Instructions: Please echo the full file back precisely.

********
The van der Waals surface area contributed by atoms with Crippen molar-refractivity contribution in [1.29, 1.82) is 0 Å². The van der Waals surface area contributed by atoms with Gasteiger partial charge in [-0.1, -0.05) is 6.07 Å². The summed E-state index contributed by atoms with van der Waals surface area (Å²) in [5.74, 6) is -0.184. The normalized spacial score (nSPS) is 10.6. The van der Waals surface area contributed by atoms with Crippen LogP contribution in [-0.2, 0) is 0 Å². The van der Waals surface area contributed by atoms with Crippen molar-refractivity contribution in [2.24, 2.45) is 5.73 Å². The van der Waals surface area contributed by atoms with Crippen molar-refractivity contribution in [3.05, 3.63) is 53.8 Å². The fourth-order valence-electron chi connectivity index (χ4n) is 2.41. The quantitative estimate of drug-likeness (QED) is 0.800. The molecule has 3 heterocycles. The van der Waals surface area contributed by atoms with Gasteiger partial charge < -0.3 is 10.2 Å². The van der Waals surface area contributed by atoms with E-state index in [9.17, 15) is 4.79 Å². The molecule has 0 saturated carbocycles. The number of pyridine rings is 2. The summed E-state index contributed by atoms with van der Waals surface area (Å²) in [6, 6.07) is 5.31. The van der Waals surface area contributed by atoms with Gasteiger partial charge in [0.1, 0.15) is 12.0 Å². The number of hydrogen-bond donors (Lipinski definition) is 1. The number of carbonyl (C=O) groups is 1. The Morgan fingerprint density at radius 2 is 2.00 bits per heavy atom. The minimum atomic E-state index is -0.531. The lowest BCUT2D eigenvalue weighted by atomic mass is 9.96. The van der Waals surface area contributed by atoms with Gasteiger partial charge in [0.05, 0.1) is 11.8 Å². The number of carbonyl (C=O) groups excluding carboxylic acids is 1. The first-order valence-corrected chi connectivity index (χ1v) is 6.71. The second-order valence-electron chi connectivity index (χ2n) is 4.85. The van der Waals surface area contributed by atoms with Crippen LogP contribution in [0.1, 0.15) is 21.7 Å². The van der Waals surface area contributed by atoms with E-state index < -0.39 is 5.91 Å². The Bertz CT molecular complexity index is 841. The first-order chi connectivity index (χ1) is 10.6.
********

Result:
The van der Waals surface area contributed by atoms with Crippen molar-refractivity contribution in [1.29, 1.82) is 0 Å². The van der Waals surface area contributed by atoms with Gasteiger partial charge in [-0.1, -0.05) is 6.07 Å². The summed E-state index contributed by atoms with van der Waals surface area (Å²) in [5.74, 6) is -0.184. The normalized spacial score (nSPS) is 10.6. The van der Waals surface area contributed by atoms with Crippen LogP contribution in [-0.2, 0) is 0 Å². The van der Waals surface area contributed by atoms with Crippen molar-refractivity contribution in [2.24, 2.45) is 5.73 Å². The van der Waals surface area contributed by atoms with Crippen molar-refractivity contribution in [3.05, 3.63) is 53.8 Å². The fourth-order valence-electron chi connectivity index (χ4n) is 2.41. The quantitative estimate of drug-likeness (QED) is 0.800. The molecule has 3 heterocycles. The van der Waals surface area contributed by atoms with Gasteiger partial charge < -0.3 is 10.2 Å². The van der Waals surface area contributed by atoms with E-state index in [9.17, 15) is 4.79 Å². The molecule has 0 saturated carbocycles. The number of pyridine rings is 2. The summed E-state index contributed by atoms with van der Waals surface area (Å²) in [6, 6.07) is 5.31. The van der Waals surface area contributed by atoms with Gasteiger partial charge in [0.1, 0.15) is 12.0 Å². The number of hydrogen-bond donors (Lipinski definition) is 1. The number of carbonyl (C=O) groups is 1. The Morgan fingerprint density at radius 2 is 2.00 bits per heavy atom. The minimum atomic E-state index is -0.531. The lowest BCUT2D eigenvalue weighted by atomic mass is 9.96. The van der Waals surface area contributed by atoms with Gasteiger partial charge in [0.05, 0.1) is 11.8 Å². The number of carbonyl (C=O) groups excluding carboxylic acids is 1. The first-order valence-corrected chi connectivity index (χ1v) is 6.71. The second-order valence-electron chi connectivity index (χ2n) is 4.85. The van der Waals surface area contributed by atoms with Crippen LogP contribution in [0.1, 0.15) is 21.7 Å². The van der Waals surface area contributed by atoms with E-state index < -0.39 is 5.91 Å². The Bertz CT molecular complexity index is 841. The first-order chi connectivity index (χ1) is 10.6.